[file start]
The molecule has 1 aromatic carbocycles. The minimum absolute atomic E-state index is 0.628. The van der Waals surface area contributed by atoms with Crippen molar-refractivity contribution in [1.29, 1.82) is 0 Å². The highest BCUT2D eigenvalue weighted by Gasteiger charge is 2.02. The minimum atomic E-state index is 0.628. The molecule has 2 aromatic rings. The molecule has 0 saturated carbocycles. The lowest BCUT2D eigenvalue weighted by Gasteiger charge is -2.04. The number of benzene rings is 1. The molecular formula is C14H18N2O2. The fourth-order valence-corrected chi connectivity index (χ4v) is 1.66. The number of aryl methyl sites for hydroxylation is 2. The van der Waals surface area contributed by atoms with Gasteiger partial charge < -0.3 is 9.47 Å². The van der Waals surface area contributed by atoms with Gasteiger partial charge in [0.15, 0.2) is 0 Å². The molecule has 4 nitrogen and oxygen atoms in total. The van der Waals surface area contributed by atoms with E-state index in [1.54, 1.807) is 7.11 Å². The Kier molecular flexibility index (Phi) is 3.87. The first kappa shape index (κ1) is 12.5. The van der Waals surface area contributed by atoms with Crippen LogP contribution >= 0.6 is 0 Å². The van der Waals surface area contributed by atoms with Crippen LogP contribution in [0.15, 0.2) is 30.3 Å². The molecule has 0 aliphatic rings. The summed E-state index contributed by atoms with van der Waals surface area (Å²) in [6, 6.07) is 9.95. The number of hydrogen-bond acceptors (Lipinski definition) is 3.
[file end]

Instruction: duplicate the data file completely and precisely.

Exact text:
The molecule has 1 aromatic carbocycles. The minimum absolute atomic E-state index is 0.628. The van der Waals surface area contributed by atoms with Crippen molar-refractivity contribution in [1.29, 1.82) is 0 Å². The highest BCUT2D eigenvalue weighted by Gasteiger charge is 2.02. The minimum atomic E-state index is 0.628. The molecule has 2 aromatic rings. The molecule has 0 saturated carbocycles. The lowest BCUT2D eigenvalue weighted by Gasteiger charge is -2.04. The number of benzene rings is 1. The molecular formula is C14H18N2O2. The fourth-order valence-corrected chi connectivity index (χ4v) is 1.66. The number of aryl methyl sites for hydroxylation is 2. The van der Waals surface area contributed by atoms with Gasteiger partial charge < -0.3 is 9.47 Å². The van der Waals surface area contributed by atoms with Gasteiger partial charge in [0.15, 0.2) is 0 Å². The molecule has 4 nitrogen and oxygen atoms in total. The van der Waals surface area contributed by atoms with E-state index in [1.54, 1.807) is 7.11 Å². The Kier molecular flexibility index (Phi) is 3.87. The first kappa shape index (κ1) is 12.5. The van der Waals surface area contributed by atoms with Crippen LogP contribution >= 0.6 is 0 Å². The van der Waals surface area contributed by atoms with Crippen LogP contribution in [0.15, 0.2) is 30.3 Å². The molecule has 0 aliphatic rings. The summed E-state index contributed by atoms with van der Waals surface area (Å²) in [6, 6.07) is 9.95. The number of hydrogen-bond acceptors (Lipinski definition) is 3.